Where to Stay in Kyoto – Everything You Need to Know
The definitive guide to where to stay in Kyoto. Downtown? Higashiyama? Kyoto Station? Gion? Let us ease the pain of choosing.
Kyoto is pretty much everyone’s favourite Japanese city, whether local or foreign. It’s true. Ask anyone. Reason being, visiting Kyoto is like mainlining on Japanese culture, history and general ‘vibe’. Although Tokyo is the epitome of contemporary Japan, all bright lights and robots, Kyoto is the Japan of old, as seen in the movies of Ozu and Kurosawa. What this means is that you’re going to want to visit. And if you’re going to visit you need somewhere to stay.
We’ve already given you the best guide going on where to stay in Tokyo, now it’s time we introduce you to your options in Kyoto. With only a basic knowledge of a city prior to arrival, choosing where to locate your Trip HQ is no easy task. The potential pitfalls of an ill-informed decision are the stuff of traveler nightmares and to be avoided at all costs. No one wants to find themselves out in the boondocks or on the side of a highway. Though this can probably be arranged.
Read on for a guide to Kyoto’s best areas to stay in as a tourist, complete with a run-down of the types of accommodation the city has on offer.
You’re spoilt for choice when it comes to types of accommodation in Kyoto. The city is home to some of the finest traditional ryokans in the country (Japanese hotels) plus plentiful faceless business hotels, hip boutique hotels, ramshackle guesthouses and functional dorms, all fit for groups and budgets of any size. We’ll take a quick look at the main options before moving onto the central issue: where.
The Ryokan – A must for any Japanophile; these places ooze tradition and charm, often come with multi-course, lovingly-prepared meals as standard and plunge you head-first into the heart of Japanese life (of old, perhaps). There are downsides however: they can be very ‘full-on’ for those new to Japanese customs, staff rarely speak much English and they are generally expensive. Perhaps a good idea for 1 or 2 nights of your stay.
For a full guide to Kyoto ryokans:
The Regular Hotel – not much to say here except there’s plenty of them. Kyoto has long been a top holiday destination and has the bedroom capacity to match. Service is always good and prices inevitably vary. Take a look at the 12 best:
The Guesthouse – For reasons unknown to humankind (this human, anyway), guesthouses have been emerging from the ether and onto the streets of Kyoto like wildfire in recent years. These joints can be cheap and may get you out of a last-minute tight-spot, but don’t expect too many frills.
The Airbnb – Kyoto, like everywhere it seems, is no stranger to the shareconomy. Apartments, rooms and even whole houses are available through the site at varying prices per night. Airbnb is very much the wildcard option though – you may wind up with lodgings fit for a king (or emperor) or a bed barely keeping the fleas satisfied – ensure you read the rules and regulations for each individual rental carefully and don’t get pushed around.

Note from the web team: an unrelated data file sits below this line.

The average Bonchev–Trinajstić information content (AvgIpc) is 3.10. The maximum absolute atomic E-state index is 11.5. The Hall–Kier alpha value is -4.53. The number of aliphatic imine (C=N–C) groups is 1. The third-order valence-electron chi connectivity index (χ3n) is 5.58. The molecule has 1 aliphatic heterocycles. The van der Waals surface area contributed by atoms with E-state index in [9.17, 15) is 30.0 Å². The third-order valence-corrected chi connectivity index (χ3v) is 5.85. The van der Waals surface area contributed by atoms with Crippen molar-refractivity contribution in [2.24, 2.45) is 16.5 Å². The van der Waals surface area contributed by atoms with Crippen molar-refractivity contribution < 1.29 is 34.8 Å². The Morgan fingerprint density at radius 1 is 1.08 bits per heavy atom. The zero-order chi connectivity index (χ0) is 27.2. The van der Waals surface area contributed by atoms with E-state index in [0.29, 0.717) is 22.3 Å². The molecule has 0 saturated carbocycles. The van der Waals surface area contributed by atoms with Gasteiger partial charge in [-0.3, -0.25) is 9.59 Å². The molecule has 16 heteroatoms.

For the lowdown on some of the best, check here:
And onto the meat of the matter – what area of Kyoto’s many is right for you. Each has its pros and cons, its charms and its conveniences. The choice is yours.
The city’s downtown, roughly the area around Shijo and Karasuma-Oike Stations, is where the action is in Kyoto. Though few of the big tourist attractions are located here, the areas unbeatable transport links (access to the two subway lines, and two train lines) make it a breeze to get to them without breaking a sweat. It’s easy to get out of the area, but there is also plenty to keep you there. The downtown is the premier eating, drinking, shopping and entertainment district, making evenings in the area particularly popular for tourists and locals alike.
The area is also charmingly pedestrian friendly, dotted with typically Japanese indoor shopping arcades and is the location of Pontocho Alley, the famous narrow lane that doubles as a time machine. Luckily for you, there is also plenty of places to stay downtown. Here are two options, from both ends of the price range, to pique your interest:
Regularly cited as Japan’s finest ryokan and boasting a client base of celebrities and politicians, the Tawaraya Ryokan is, without hyperbole, the best of the best.
The aesthetic is one of refined and contemplative simplicity in each of the hotel’s rooms, which each come with private gardens and all the trappings of a traditional Japanese bedroom. The staff are world-beating in their devotion to the enjoyment of the customer and will happily provide any service or item that is desired. However, and i’m sure you’ll have seen this coming, the only downside is the price. This may be one of those occasions where the proverb: “if you need to ask the price, you can’t afford it” rings quite true. If you’ve got the money or plan on winning the lottery however, this is where you want to stay in downtown Kyoto.
Price: High. Exact room rates are difficult to come by without contacting the hotel directly but somewhere in the region of 100,000 yen per night for a standard room.
Access: A 3 minute walk from Karasuma Oike Station on the Tozai and Karasuma subway lines.
Address: Aneko-ji Agaru, Fuya-cho Kyoto-shi , Nakagyo-ku, Kyoto.
Khaosan Kyoto Guesthouse:
The location of this guesthouse is perfect for a short stay in the city – within walking distance of the popular Higashiyama area (more on that later) as well as two subway stations and an array of shops and restaurants.
The guesthouse itself is simple but pleasant, with small rooms but handy amenities in the shared areas. The price is low and location excellent – a winning pair.
Price: Dorm-room prices begin at around 2000 yen but private rooms are also available.
Access: A 1 minute walk from Kawaramachi Station Exit 10 on the Hankyu line.
Address: 600-8032 Kyoto Prefecture, Kyoto, Shimogyo Ward.